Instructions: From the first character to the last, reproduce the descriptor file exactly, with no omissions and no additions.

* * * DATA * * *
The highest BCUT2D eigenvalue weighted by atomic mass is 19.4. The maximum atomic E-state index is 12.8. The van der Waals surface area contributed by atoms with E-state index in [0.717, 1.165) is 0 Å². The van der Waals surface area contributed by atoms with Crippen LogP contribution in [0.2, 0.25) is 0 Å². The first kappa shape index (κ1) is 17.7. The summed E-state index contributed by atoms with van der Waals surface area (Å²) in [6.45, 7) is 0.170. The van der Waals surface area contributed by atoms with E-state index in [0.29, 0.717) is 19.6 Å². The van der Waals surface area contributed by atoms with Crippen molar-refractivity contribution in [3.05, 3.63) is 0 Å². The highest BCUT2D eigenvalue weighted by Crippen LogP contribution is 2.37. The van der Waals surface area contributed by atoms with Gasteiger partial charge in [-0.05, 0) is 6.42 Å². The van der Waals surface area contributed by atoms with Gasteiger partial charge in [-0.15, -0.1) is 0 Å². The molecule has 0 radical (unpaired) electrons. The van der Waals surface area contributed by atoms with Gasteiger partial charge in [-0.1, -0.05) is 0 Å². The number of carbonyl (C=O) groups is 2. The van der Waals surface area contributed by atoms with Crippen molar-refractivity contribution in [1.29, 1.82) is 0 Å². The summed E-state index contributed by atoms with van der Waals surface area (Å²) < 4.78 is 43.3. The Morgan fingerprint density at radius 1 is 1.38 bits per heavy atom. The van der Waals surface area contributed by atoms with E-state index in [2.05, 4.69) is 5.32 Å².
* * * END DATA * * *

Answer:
The highest BCUT2D eigenvalue weighted by atomic mass is 19.4. The maximum atomic E-state index is 12.8. The van der Waals surface area contributed by atoms with E-state index in [0.717, 1.165) is 0 Å². The van der Waals surface area contributed by atoms with Crippen LogP contribution in [0.2, 0.25) is 0 Å². The first kappa shape index (κ1) is 17.7. The summed E-state index contributed by atoms with van der Waals surface area (Å²) in [6.45, 7) is 0.170. The van der Waals surface area contributed by atoms with E-state index in [0.29, 0.717) is 19.6 Å². The van der Waals surface area contributed by atoms with Crippen molar-refractivity contribution in [3.05, 3.63) is 0 Å². The highest BCUT2D eigenvalue weighted by Crippen LogP contribution is 2.37. The van der Waals surface area contributed by atoms with Gasteiger partial charge in [-0.05, 0) is 6.42 Å². The van der Waals surface area contributed by atoms with Gasteiger partial charge in [-0.15, -0.1) is 0 Å². The molecule has 0 radical (unpaired) electrons. The van der Waals surface area contributed by atoms with Gasteiger partial charge in [-0.1, -0.05) is 0 Å². The number of carbonyl (C=O) groups is 2. The van der Waals surface area contributed by atoms with Crippen molar-refractivity contribution in [1.29, 1.82) is 0 Å². The summed E-state index contributed by atoms with van der Waals surface area (Å²) < 4.78 is 43.3. The Morgan fingerprint density at radius 1 is 1.38 bits per heavy atom. The van der Waals surface area contributed by atoms with E-state index in [2.05, 4.69) is 5.32 Å².